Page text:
Gardening Fun with ASD Kids

When Jane & I were looking for a house, Jane (who directed the search from Hampshire while I went out and about in Aberdeenshire) laid down one condition – that it had a garden. I grew up in a block of flats, so never had a garden. At the time of house hunting, I wasn’t too bothered about a garden, but since we moved to our current house, I’m glad Jane specified a garden. Over the years we’ve made an attempt at growing our own veg, and have had decent crops of carrots, potatoes, tomatoes, broccoli, leeks, peas & runner beans. Its a pleasure to be able to get outside in the summer and enjoy the garden.

Since Matthew & Daniel came along, the garden has almost been like a second home to them. When the weather is even semi-decent, they want to be outdoors. Out front garden is a decent size, and although it isn’t fenced in, they often enjoy a healthy run about, getting them vital exercise and fresh air without being any distance from the house. Occasionally they’ll ask if the tent can be put up in the garden – as its a pop-up tent, its not much trouble to put it up and to put it away again. The bar-be-que will also be wheeled out in the summer of course. If it means more time out of doors, then we do it.

But its the back garden when the boys have most fun. We still attempted to grow some of our own veg, and went at got some raised beds for growing more carrots and potatoes. Jane gave me a new greenhouse for my birthday (it arrived early, but she thought it would make sense to put it together now rather than wait for another six weeks) and the last 3 weekends has been spent with the boys putting it together. They’re already planning what we will grow, with everything from tomatoes to pumpkins to peppers being mentioned! They are looking forward to getting the plants in and watching them grow – and most importantly of all, eating the produce.

But what they enjoy most is getting their hands dirty – literally. They love the sensation of feeling the soil with their fingers, and between their toes – they much prefer going barefoot in the garden. There is so many things they can touch, so many textures for them to explore. The simple task of digging a hole can give them so much pleasure. In the next few weeks, we’ll get the compost, seeds and plants we need to get the garden going for the summer, I know the boys will love helping as it will keep them outdoors. Longer evenings as the summer progresses will get us outdoors before bedtime, instead of sitting indoors watching the television.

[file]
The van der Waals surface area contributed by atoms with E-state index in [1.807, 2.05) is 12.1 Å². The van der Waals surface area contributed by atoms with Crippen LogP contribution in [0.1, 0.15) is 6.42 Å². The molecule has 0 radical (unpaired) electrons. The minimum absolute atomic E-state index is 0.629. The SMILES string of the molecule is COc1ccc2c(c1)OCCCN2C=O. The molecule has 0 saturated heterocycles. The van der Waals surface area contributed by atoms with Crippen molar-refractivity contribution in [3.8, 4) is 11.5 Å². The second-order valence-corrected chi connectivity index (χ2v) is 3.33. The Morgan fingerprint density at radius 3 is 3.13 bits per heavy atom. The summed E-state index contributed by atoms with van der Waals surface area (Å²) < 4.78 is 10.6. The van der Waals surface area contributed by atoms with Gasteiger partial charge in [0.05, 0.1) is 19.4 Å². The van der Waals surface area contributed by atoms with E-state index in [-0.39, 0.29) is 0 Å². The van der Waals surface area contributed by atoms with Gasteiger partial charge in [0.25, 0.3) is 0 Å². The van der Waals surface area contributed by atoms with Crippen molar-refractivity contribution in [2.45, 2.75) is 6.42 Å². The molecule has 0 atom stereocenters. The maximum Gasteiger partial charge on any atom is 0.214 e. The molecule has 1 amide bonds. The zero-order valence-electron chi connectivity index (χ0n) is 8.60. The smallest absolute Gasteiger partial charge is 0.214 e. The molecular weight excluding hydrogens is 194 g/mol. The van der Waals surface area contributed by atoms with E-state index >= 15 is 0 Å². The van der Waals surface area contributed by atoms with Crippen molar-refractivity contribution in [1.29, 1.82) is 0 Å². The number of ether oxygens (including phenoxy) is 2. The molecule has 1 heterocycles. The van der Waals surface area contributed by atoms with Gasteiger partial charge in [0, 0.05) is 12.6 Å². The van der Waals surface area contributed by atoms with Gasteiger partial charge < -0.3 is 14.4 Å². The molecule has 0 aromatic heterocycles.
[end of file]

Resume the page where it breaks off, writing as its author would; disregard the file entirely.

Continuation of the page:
The garden is a brilliant source of therapy for an autistic child, and Matthew & Daniel make full use of it. Hopefully we’ll get something out of it all at the end of the summer that’ll taste good off the dinner plate!

Show Time!

Today was a special day for Matthew & Daniel. It was the recital at their special needs dancing class. All of the hard work they and their classmates had been putting in over the last couple of months were all building up to this moment. How would it go?

First of all, we need to say thanks to the NAS (http://www.autism.org.uk) for doing everything and more for autistic people and their carers, SCILLS (http://www.scill-deeside.co.uk/home) for organising a special needs dance class,Comic Relief (http://www.comicrelief.com/) for the subsidy and to the Deeside Dance Centre (http://www.deesidedancecentre.co.uk/) for the facilities and brilliant teacher. She in particular was fabulously patient with our boys and the girls attending the classes. Her enthusiasm and theirs were a perfect match.

Overall, the class gave them a brilliant focus, and an outlet to let them express themselves. Being expressive is something that Matthew in particular finds very hard, and the dancing has been something where he can let his hidden side out. Its a great sensory experience for him, and gives him a chance to indulge in spinning on his bum, one of his favourite forms of letting his brain shut down so his body can catch up.

We arrived in good time – i.e. with just a few minutes to spare so there’s not much waiting around time for them. There was a bit of a hold up to let the dance teacher and two of the Dance School’s girls that help her in the SCILLS class could hide easter eggs for the end of class egg hunt, but eventually in went the boys and the 3 girls in the class. Then in filed the parents and siblings! The teacher let the kids know how the recital would go, and off we went!

First up was the teacher, helpers and class in a circle. One person would go into the middle, and the rest would follow their actions, with each person getting their turn. Naturally it was Daniel who went first. Then came a dance based on the weather (what else in Britain!) using scarves – a lot of expressive movement. After that came what looked like a fairly complicated dance routine. Each child had their own moves they would all copy along with stock moves. Matthew in particular was clearly loving it. He was concentrating on getting it right, and was beaming throughout. Its lovely to see that side of him – a side we don’t see that often. Its been the best thing about the dancing – seeing the pure enjoyment they have got out of movement and dance. In fact it was wonderful to see the fun they were all having. It was exciting to see what these kids could do when they were being given the chance.